# Banach Fixed-Point Theorem

(Redirected from Contraction Mapping Theorem)

## Theorem

Let $\struct {M, d}$ be a complete metric space.

Let $f: M \to M$ be a contraction.

That is, there exists $q \in \hointr 0 1$ such that for all $x, y \in M$:

$\map d {\map f x, \map f y} \le q \, \map d {x, y}$

Then there exists a unique fixed point of $f$.

## Proof

### Uniqueness

Let $f$ have two fixed points $p_1, p_2 \in M$.

It is to be proved that $p_1 = p_2$.

 $\ds \map d {p_1, p_2}$ $=$ $\ds \map d {\map f {p_1}, \map f {p_2} }$ Definition of Fixed Point $\ds$ $\le$ $\ds q \, \map d {p_1, p_2}$ Definition of Contraction Mapping (Metric Space) $\ds \leadsto \ \$ $\ds \paren {1 - q} \map d {p_1, p_2}$ $\le$ $\ds 0$ subtracting $q \, \map d {p_1, p_2}$ from both sides

Then from $\paren {1 - q} > 0$ and $\map d {p_1, p_2} \ge 0$:

$\map d {p_1, p_2} = 0$
$p_1 = p_2$

### Existence

The fixed point $p$ will be found from an arbitrary member $a_0$ of $M$ by iteration.

The plan is to obtain $\ds p = \lim_{n \mathop \to \infty} a_n$ with definition $a_{n + 1} = \map f {a_n}$.

The sequence of iterates converges in complete metric space $M$ because it is a Cauchy sequence in $M$, as is proved in the following.

Induction on $n$ applies to obtain the contractive estimate:

$\map d {a_{n + 1}, a_n} \le q^n \map d {a_1, a_0}$

Induction details $n = 1$:

 $\ds \map d {a_2, a_1}$ $=$ $\ds \map d {\map f {a_1}, \map f {a_0} }$ Definition of $\sequence {a_n}$ $\ds$ $\le$ $\ds q \, \map d {a_1, a_0}$ Definition of Contraction Mapping (Metric Space)

Assume the contractive estimate for $n = k$.

Induction details for $n = k + 1$:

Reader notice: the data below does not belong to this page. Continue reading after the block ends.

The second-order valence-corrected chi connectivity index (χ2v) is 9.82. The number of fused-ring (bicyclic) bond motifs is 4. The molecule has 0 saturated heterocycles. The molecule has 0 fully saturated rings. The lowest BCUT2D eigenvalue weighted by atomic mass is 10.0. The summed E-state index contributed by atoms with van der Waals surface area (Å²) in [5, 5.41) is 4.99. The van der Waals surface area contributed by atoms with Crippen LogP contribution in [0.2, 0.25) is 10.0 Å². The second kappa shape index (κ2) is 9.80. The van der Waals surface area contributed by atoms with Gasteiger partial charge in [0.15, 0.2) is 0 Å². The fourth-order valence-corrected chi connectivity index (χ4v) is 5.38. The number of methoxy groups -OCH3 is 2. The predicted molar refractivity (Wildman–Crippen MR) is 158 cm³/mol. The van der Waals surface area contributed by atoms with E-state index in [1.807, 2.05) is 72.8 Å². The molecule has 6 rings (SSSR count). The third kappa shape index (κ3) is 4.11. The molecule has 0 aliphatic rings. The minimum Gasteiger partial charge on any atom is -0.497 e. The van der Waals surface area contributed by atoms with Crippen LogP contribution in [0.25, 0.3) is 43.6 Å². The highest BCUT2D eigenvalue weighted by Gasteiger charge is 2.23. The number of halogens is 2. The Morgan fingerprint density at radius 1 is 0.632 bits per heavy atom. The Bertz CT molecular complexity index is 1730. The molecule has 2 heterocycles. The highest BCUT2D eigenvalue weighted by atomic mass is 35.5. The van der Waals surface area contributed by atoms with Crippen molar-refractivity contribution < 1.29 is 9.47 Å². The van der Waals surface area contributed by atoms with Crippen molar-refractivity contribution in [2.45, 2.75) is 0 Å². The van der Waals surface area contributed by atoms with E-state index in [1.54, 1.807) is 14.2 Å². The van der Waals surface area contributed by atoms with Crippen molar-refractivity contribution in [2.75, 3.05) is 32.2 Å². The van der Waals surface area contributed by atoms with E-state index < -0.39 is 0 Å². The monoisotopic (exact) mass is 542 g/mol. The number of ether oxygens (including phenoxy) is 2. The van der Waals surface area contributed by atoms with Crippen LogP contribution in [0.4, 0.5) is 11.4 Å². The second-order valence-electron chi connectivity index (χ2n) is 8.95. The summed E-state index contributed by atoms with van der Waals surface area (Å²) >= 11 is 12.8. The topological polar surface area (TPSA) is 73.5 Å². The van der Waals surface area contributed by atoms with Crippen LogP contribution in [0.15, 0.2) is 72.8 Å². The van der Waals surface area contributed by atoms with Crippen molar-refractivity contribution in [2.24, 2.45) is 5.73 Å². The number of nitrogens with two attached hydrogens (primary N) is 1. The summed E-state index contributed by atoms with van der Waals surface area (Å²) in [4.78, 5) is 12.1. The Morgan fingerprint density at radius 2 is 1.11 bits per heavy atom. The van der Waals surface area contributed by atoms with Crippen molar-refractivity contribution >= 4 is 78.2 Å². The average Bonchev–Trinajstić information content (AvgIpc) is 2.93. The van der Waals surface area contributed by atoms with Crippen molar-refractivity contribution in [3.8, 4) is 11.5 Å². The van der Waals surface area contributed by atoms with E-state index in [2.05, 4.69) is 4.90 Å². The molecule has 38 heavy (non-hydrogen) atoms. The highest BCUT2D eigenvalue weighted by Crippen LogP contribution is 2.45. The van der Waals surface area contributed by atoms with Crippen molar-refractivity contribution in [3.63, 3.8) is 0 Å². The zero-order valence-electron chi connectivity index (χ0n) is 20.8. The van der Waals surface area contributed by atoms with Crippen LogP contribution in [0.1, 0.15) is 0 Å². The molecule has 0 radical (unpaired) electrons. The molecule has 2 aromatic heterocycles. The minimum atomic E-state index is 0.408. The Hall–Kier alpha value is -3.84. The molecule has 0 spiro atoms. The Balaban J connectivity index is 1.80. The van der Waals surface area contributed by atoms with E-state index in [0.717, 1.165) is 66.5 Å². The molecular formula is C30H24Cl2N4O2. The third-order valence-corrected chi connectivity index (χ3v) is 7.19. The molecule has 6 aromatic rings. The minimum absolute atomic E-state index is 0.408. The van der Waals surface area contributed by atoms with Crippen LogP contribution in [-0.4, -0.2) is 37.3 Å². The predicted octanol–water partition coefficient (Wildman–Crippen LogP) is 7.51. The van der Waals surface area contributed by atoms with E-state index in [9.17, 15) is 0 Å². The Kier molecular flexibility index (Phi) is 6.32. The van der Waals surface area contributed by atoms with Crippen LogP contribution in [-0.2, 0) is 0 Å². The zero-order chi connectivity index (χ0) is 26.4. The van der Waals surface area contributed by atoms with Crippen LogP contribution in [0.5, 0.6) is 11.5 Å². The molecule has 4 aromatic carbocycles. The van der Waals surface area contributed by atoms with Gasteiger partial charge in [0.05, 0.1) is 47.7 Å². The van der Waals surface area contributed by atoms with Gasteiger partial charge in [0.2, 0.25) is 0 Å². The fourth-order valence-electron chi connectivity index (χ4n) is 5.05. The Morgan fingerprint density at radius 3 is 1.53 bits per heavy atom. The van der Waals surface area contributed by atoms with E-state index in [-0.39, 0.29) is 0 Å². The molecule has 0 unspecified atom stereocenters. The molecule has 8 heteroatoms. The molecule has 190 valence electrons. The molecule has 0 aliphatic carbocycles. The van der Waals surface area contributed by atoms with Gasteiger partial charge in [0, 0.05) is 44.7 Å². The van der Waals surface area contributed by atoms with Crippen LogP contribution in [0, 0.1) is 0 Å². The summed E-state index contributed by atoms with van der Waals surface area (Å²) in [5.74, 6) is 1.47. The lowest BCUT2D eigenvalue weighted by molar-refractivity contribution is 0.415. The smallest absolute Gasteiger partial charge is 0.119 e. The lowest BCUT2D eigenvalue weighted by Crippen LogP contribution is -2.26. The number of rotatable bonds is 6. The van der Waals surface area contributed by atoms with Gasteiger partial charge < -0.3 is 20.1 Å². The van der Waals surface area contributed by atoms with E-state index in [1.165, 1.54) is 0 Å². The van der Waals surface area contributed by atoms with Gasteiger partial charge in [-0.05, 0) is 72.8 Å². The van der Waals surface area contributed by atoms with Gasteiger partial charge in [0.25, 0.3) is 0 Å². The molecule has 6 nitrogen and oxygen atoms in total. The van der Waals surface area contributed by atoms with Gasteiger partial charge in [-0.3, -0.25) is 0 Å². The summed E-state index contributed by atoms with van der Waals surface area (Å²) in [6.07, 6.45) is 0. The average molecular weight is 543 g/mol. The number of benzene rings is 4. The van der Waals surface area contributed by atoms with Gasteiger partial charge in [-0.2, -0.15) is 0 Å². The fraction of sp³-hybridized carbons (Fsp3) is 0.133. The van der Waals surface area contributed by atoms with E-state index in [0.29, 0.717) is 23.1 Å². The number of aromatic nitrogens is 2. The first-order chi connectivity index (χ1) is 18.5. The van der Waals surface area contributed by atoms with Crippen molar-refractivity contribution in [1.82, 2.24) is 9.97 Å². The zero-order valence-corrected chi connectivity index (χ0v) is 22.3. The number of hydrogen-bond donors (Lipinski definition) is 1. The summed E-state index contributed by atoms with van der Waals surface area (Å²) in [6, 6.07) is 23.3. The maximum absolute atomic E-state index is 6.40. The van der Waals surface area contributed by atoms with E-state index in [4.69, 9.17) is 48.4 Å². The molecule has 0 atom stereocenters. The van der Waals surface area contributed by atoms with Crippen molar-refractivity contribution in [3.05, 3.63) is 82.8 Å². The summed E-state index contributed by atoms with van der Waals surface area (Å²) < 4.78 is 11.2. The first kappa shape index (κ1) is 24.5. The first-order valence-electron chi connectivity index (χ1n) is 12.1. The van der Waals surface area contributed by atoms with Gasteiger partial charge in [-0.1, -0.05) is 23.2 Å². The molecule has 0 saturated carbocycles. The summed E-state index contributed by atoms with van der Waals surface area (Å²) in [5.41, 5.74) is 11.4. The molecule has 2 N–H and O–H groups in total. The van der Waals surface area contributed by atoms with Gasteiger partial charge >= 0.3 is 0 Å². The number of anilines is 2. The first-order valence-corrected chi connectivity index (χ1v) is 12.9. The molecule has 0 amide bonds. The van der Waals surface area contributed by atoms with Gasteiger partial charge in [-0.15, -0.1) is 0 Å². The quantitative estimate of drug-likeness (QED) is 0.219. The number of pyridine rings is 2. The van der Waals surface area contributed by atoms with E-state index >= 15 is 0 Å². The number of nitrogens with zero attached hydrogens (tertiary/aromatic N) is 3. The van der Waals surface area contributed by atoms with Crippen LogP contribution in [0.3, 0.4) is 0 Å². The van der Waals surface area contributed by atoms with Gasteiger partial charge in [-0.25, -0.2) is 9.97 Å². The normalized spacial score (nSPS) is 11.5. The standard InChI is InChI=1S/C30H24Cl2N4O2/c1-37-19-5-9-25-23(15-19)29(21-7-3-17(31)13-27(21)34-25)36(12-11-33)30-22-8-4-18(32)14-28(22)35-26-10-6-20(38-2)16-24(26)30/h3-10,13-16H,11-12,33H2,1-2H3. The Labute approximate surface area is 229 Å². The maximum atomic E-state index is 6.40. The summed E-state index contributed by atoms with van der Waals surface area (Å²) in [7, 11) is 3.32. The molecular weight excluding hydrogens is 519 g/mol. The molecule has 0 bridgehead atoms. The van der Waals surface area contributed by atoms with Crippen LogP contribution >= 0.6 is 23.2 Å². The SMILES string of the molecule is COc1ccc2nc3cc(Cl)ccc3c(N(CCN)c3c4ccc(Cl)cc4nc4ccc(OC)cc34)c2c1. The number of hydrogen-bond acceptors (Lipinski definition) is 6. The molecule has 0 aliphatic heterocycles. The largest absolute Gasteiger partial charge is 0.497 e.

$\ds \map d {a_{k + 2}, a_{k + 1} }$ $=$ $\ds \map d {\map f {a_{k + 1} }, \map f {a_k} }$ $\ds$ $\le$ $\ds q \, \map d {a_{k + 1}, a_k}$ Definition of Contraction Mapping (Metric Space) $\ds$ $\le$ $\ds q \, q^k \, \map d {a_1, a_0}$ Induction hypothesis applied. Induction complete.

Next it is to be proved that $\sequence {a_n}$ is a Cauchy sequence in $M$ by showing that $\ds \lim_{m \mathop \to \infty} \map d {a_{n + m}, a_n} = 0$ for $n$ large.

 $\ds \map d {a_{n + m}, a_n}$ $\le$ $\ds \sum_{j \mathop = n}^{n + m - 1} \map d {a_{j + 1}, a_j}$ Metric Space Property $(\text M 2)$: Triangle Inequality and telescoping sum ideas $\ds$ $\le$ $\ds \sum_{j \mathop = n}^{n + m - 1} q^j \, \map d {a_1, a_0}$ Apply the contractive estimate. $\ds$ $\le$ $\ds q^n \paren {\dfrac {1 - q^m} {1 - q} } \, \map d {a_1, a_0}$ Sum of Geometric Sequence on right hand side

We have that:

$\ds \lim_{n \mathop \to \infty} q^n = 0$

and:

$\dfrac {1 -q^m} {1 - q} \le \dfrac 1 {1 - q}$

Then $\sequence {\map d {a_{n + m}, a_n} }$ has limit zero at $m = \infty$ for large $n$.

Sequence $\sequence{a_n}$ is a Cauchy sequence convergent to some $p$ in $M$.

Then:

 $\ds \map d {\map f p, p}$ $\le$ $\ds \map d {\map f p, \map f {a_n} } + \map d {\map f {a_n}, p}$ Metric Space Property $(\text M 2)$: Triangle Inequality $\ds$ $\le$ $\ds q \, \map d {p, a_n} + \map d {a_{n + 1}, p}$ Definition of Contraction Mapping (Metric Space), and $a_{n + 1} = \map f {a_n}$

The right hand side has limit zero at $n = \infty$.

Then:

$\map d {\map f p, p} = 0$
$\map f p = p$.

$\blacksquare$

## Also known as

Also known as:

the Contraction Mapping Theorem
the Contraction Theorem
the Banach Contraction Theorem
the Contraction Lemma.

## Source of Name

This entry was named for Stefan Banach.